By Rich Kane
By Joel Beers
By LP Hastings
By Dave Barton
By Patrice Wirth Marsters
By Erin DeWitt
By Taylor Hamby
By LP Hastings
It's so easy to ignore the Brea Gallery: it's in Brea.
But the city-run space is one of the few in the county that's taking a look, this fine Fourth of July, at the state of our union. There's happy flag waving and sappy Tower tears. There are small jewels depicting all of us—whether we're Goths (but not, happily, the cliché that's American Gothic) or women with bad plastic surgery—in all our distilled Americana. And in "Land of the Free: Americana," celebrity curator Tyler Stallings—dude gets around!—doesn't stint on the artists sniffing and/or gnashing at poverty and homelessness and Gordon Gekko's corporate greed. It could be the '80s all over again; all we need is some hackysackers marching for a nuclear freeze!
Like you, I want to be Americano, except of course when I don't. And Stallings gets it all in. There are perhaps fewer figures actually wrapped in the flag than there are paintings by people who are all pissed-off, but they're all presented equally, sans snickering.
The Brea Gallery is a big space, and it takes a big show to fill it. Stallings does so beautifully, with dozens of pieces by dozens of artists grouped roughly into genres or themes. We start apolitically, with Lis Schwitter's Extraordinary Makeover—Angela and —Katrina. Pretty girls have been collaged with puffy clown lips and asymmetrical Jocelyne Wildenstein eyes. Our regional fetish for unfortunate plastic surgery is an easy target, sure, but it's an America I see every day. You?
In a middle gallery, Stallings gathers realist oils of our surroundings and our (David Brooks alert!) master-of-our-small-domain subcultures. Some show the LA River, with cop cars and gritty graffiti; it's an overdone bit of real estate going back to the '60s, but it's always nice to see scenes of SoCal that have nothing to do with yachts in a harbor. There's a beautiful Steve Metzger Mini Mart out in the desert under a Nevada sky and Diane Remick's Creating a New Perspective, in which shadows in a brick doorway take on the eerie appearance of a guillotine. There's Paul Barach's The Cook, a girl cop, gun on hip, leaning over her oven and taking out what's either chops or pizza pockets—and Sau Ying's Melrose, with dirty punks sitting on a curb. There are Indians and bikers/Vietnam vets. There are liars in buttoned-up Oxford shirts and a homeless man telling his life story from speakers mounted in a cardboard box.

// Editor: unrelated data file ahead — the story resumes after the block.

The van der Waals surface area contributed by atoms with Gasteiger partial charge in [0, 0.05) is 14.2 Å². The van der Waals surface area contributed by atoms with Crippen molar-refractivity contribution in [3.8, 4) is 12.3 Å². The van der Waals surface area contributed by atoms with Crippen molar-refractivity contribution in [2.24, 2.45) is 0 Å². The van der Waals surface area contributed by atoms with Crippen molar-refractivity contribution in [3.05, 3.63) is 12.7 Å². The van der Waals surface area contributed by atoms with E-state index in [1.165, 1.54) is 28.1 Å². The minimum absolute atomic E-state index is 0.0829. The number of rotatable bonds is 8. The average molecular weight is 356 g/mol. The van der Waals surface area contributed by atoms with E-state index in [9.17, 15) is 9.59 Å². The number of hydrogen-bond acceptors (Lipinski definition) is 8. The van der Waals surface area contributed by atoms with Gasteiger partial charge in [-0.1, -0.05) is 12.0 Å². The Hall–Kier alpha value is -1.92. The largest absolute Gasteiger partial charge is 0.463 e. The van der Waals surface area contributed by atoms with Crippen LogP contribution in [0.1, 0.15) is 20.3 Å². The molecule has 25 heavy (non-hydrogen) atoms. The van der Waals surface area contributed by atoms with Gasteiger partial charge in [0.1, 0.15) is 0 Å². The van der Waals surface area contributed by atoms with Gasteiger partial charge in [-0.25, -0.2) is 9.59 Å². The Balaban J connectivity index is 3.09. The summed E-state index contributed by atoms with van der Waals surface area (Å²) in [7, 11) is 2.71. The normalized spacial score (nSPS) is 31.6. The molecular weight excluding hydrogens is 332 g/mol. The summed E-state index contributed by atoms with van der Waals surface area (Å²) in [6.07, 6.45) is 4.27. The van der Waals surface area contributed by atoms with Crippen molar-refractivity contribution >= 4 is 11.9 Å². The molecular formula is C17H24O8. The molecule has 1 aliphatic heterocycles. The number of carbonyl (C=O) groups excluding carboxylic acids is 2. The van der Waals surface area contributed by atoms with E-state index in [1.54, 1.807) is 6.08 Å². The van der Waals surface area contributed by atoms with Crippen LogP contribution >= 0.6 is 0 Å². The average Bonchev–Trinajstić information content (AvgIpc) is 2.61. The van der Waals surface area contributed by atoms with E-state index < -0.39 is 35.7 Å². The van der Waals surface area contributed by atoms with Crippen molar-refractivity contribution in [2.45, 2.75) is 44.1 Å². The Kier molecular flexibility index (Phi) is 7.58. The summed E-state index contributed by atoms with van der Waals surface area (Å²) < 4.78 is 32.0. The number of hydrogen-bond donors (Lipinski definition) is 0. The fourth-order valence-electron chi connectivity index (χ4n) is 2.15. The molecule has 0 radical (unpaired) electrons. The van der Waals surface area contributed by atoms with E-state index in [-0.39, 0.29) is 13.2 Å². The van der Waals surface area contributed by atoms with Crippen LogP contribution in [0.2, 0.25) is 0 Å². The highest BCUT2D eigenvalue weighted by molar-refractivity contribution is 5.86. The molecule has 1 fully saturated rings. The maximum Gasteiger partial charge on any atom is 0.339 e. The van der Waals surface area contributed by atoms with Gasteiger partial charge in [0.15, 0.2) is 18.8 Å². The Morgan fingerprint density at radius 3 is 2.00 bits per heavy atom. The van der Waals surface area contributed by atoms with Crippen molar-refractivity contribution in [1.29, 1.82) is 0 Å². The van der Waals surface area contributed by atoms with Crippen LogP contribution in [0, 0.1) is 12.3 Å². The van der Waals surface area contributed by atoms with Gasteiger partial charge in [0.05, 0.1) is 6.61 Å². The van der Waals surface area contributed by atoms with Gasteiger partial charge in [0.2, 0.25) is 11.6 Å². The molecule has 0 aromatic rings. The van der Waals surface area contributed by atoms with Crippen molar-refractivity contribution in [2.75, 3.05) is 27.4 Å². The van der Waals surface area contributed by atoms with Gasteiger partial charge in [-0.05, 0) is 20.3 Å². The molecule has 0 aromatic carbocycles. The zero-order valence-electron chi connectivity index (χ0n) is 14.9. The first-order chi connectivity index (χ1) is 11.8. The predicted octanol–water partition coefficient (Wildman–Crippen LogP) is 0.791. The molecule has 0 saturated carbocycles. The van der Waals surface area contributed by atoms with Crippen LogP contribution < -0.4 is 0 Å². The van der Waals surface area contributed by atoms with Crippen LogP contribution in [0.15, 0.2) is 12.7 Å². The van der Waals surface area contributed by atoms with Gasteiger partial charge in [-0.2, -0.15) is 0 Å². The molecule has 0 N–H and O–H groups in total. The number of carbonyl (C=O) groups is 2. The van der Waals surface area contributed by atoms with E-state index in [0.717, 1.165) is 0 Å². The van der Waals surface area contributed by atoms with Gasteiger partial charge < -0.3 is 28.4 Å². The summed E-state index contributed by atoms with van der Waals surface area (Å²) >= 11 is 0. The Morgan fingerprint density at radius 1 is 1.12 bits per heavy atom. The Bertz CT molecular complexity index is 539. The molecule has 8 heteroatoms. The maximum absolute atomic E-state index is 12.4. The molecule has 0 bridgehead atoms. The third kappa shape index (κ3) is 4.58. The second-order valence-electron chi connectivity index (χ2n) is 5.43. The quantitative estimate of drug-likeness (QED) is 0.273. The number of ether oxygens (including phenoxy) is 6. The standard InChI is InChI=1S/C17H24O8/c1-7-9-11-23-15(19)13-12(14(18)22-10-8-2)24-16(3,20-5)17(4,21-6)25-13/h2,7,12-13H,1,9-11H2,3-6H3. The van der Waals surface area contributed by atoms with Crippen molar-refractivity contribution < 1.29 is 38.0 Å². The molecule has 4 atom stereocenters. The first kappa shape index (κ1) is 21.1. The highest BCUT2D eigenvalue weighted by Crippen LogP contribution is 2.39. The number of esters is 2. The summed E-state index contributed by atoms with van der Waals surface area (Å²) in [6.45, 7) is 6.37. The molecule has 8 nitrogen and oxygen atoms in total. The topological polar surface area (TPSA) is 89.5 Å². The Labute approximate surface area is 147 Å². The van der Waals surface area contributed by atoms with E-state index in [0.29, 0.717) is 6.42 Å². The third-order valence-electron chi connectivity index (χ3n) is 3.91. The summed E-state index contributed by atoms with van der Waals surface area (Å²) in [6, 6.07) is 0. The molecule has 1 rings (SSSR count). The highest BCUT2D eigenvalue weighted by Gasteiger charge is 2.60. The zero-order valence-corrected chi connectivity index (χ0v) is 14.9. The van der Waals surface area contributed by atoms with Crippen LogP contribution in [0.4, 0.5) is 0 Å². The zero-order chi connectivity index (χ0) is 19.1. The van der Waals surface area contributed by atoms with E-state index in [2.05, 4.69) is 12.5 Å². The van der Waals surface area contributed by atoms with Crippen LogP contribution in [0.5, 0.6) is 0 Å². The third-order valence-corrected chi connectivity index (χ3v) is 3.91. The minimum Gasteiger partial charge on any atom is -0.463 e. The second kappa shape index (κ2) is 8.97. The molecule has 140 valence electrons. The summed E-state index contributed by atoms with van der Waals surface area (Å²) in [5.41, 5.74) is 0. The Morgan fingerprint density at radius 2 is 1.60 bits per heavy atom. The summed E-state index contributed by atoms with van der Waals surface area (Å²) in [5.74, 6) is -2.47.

Moving on, there's a whole wall of Proud to Be an American, with a piece by that very name. In it, a man is literally wrapped in a flag while a general or a Shriner hides behind another one. I doubt it's meant to expose any empty jingoism—that's just cynical old me. Next to it, Ron Gershman's Little House of Flags is one of the loveliest pieces in the exhibit. The photo, of a little white shack with cosmos growing behind a rickety fence, is saturated with red, white and blue in flags and peeling paint. A methy kind of guy stands beside his banner.
When things move to Sept. 11, the show becomes iffy—but that's important here. It's an inclusive kind of show, a show for all Americans, even if they're maudlin and ham-handed; America's not only for cynics, but for weepy women as well. And so we have the Statue of Liberty shedding tears and cradling the Twin Towers in her arms. Oddly, she wears the flag as a veil over her face—has she moved to Saudi Arabia? Alicia Bobrowska's September Tears, meanwhile, is beautifully done except for the wince-making title. Her crumpled canvas is coated with falling steel cages, almost abstracted, and all painted ash.
Just like Brea."Land of the Free—Americana" at the Brea Gallery, 1 Civic Center Circle, Brea, (714) 671-3601. Open Wed.-Thurs. & Sun., noon-5 p.m.; Fri.-Sat., noon-8 p.m. Through July 4.